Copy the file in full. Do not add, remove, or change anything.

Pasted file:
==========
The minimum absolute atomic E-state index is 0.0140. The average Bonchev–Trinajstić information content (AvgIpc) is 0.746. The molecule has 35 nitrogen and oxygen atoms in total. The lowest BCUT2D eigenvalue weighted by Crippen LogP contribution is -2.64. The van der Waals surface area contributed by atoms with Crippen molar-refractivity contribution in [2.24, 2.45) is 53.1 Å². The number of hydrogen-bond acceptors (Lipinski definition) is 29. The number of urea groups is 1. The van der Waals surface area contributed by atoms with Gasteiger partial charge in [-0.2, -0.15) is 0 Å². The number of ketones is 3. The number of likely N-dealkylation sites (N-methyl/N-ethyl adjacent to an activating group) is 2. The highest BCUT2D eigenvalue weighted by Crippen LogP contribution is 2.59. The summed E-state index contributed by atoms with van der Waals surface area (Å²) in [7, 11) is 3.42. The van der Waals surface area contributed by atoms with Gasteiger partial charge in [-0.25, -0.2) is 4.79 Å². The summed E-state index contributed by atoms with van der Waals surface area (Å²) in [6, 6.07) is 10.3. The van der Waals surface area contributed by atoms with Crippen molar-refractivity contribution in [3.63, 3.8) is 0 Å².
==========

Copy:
The minimum absolute atomic E-state index is 0.0140. The average Bonchev–Trinajstić information content (AvgIpc) is 0.746. The molecule has 35 nitrogen and oxygen atoms in total. The lowest BCUT2D eigenvalue weighted by Crippen LogP contribution is -2.64. The van der Waals surface area contributed by atoms with Crippen molar-refractivity contribution in [2.24, 2.45) is 53.1 Å². The number of hydrogen-bond acceptors (Lipinski definition) is 29. The number of urea groups is 1. The van der Waals surface area contributed by atoms with Gasteiger partial charge in [-0.2, -0.15) is 0 Å². The number of ketones is 3. The number of likely N-dealkylation sites (N-methyl/N-ethyl adjacent to an activating group) is 2. The highest BCUT2D eigenvalue weighted by Crippen LogP contribution is 2.59. The summed E-state index contributed by atoms with van der Waals surface area (Å²) in [7, 11) is 3.42. The van der Waals surface area contributed by atoms with Gasteiger partial charge in [-0.25, -0.2) is 4.79 Å². The summed E-state index contributed by atoms with van der Waals surface area (Å²) in [6, 6.07) is 10.3. The van der Waals surface area contributed by atoms with Crippen molar-refractivity contribution in [3.63, 3.8) is 0 Å².